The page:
Stanford University’s Eugene Carragee gets it said with beautiful concision.
And with authority: He’s the editor of The Spine Journal, and, as Paul Thacker notes, Carragee has devoted an entire issue of his journal to the appalling ongoing story of Infuse. (This New York Times article, which appeared minutes ago, provides background.)
Paul wonders if this particular revelation of the ghostwriting, conflicts of interest and undisclosed payments behind the promotion and use of a destructive medical device might be “a critical turning point, when we see physicians finally break free from [the] corrupt influence of industry and begin to put patients first and money second.”
UD‘s primary interest is in the ways universities collude – through passivity or cynicism or ineptitude – in the activities of conflicted professors on their faculties.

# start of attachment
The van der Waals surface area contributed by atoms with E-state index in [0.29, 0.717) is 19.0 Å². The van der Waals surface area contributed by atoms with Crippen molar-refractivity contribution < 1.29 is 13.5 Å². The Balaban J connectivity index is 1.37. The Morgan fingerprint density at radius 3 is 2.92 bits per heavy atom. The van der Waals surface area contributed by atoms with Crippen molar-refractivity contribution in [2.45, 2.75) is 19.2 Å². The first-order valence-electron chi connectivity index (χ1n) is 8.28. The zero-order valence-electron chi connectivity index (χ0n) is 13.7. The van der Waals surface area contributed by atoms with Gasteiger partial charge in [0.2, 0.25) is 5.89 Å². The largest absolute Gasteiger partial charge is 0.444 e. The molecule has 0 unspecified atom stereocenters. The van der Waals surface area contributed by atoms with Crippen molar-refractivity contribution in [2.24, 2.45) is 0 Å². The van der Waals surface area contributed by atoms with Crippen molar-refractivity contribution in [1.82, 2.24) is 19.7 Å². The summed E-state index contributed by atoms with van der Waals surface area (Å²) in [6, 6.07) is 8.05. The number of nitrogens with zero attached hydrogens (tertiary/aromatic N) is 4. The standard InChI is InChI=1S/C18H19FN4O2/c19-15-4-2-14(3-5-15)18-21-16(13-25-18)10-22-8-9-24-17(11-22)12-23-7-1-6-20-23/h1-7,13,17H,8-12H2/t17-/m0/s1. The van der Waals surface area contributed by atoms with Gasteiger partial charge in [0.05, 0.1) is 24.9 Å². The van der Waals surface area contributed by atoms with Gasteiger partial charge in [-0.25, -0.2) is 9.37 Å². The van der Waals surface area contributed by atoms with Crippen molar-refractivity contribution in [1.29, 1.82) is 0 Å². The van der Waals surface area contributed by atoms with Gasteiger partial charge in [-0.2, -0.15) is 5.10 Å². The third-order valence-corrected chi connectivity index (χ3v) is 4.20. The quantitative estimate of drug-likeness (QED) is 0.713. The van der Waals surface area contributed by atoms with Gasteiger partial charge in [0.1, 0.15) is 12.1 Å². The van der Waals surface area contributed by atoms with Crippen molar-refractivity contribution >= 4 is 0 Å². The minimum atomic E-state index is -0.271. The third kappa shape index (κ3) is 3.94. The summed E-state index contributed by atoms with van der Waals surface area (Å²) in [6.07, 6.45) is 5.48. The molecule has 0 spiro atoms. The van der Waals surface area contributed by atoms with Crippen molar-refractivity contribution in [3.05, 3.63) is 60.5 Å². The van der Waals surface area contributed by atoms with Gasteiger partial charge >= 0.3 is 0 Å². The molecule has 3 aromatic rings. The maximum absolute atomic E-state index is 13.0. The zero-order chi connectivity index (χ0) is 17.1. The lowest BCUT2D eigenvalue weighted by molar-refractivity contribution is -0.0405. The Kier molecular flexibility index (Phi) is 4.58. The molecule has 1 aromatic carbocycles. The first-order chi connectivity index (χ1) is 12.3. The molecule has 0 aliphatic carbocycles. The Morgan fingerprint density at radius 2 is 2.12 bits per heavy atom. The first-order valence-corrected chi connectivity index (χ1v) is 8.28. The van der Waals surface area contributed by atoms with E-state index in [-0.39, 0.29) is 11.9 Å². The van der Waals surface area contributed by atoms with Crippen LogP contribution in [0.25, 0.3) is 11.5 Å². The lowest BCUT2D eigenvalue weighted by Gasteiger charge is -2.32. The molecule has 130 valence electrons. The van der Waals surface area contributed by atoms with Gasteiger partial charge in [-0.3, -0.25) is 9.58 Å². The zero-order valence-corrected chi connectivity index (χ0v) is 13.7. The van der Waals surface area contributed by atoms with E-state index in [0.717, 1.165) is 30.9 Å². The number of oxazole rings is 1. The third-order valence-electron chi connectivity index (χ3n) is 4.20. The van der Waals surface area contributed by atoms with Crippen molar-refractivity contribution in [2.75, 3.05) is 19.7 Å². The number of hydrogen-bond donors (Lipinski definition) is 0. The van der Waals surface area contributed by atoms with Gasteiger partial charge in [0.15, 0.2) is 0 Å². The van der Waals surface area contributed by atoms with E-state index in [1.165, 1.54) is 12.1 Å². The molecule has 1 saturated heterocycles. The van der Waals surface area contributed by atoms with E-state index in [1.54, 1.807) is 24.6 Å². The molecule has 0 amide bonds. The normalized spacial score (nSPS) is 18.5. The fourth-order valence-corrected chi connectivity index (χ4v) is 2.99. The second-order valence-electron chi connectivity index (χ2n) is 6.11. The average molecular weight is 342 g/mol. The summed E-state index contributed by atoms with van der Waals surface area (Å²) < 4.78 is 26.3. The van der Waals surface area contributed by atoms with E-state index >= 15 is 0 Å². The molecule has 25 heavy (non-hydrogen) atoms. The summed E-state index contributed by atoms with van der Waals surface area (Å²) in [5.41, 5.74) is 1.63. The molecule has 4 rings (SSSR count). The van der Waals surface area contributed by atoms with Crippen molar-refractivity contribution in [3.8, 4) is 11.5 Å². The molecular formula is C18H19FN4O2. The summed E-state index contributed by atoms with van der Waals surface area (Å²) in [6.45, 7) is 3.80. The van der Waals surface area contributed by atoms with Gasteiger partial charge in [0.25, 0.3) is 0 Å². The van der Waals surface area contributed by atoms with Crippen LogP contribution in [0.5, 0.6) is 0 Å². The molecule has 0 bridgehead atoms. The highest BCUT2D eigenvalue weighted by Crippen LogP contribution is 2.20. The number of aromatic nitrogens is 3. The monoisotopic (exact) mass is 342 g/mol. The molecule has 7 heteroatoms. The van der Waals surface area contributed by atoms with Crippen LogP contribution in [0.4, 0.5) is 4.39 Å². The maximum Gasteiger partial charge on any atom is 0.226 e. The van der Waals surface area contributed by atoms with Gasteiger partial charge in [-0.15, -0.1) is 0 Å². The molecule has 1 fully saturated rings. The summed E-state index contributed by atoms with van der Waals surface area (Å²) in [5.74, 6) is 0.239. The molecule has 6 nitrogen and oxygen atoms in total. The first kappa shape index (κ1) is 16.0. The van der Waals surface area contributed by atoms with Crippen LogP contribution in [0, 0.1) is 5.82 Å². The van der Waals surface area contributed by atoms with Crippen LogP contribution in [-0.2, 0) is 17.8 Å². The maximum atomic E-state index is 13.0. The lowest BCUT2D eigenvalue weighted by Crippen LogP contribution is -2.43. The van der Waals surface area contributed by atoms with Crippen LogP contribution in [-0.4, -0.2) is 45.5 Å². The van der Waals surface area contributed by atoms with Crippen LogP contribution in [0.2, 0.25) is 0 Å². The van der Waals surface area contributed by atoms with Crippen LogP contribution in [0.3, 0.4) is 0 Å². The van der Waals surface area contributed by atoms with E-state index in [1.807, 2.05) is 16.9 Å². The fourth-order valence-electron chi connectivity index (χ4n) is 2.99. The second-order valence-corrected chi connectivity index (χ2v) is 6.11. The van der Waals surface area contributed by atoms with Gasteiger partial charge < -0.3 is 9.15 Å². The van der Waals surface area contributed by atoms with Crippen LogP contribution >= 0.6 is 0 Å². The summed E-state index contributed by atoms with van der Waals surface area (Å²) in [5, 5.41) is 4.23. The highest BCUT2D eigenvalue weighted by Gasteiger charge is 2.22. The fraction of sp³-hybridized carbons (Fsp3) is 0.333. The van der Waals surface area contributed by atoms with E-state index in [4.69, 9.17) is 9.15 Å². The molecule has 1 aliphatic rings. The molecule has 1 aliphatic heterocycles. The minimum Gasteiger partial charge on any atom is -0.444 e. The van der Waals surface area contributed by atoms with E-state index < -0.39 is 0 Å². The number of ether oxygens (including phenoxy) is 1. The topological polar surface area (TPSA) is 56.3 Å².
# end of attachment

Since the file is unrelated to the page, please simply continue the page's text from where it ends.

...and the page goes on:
And it’s not merely collusion. Often these people – easily identified by the 800 or so articles they claim on their cvs to have written (many of these publications are ghost- or guest-written) – are among the highest-profile, most celebrated faculty on campus.
Among the highest-paid, too. Keep that in mind when you read this, from the NYT article:
The median amount of Medtronic money received over time by researchers involved in some studies ranged from $12 million to $16 million, with most of that going to a few individuals…
“A consistent number of people involved with these studies got extraordinary sums,” [Carragee] said.
The surgical operation at play here is known as cash infusion.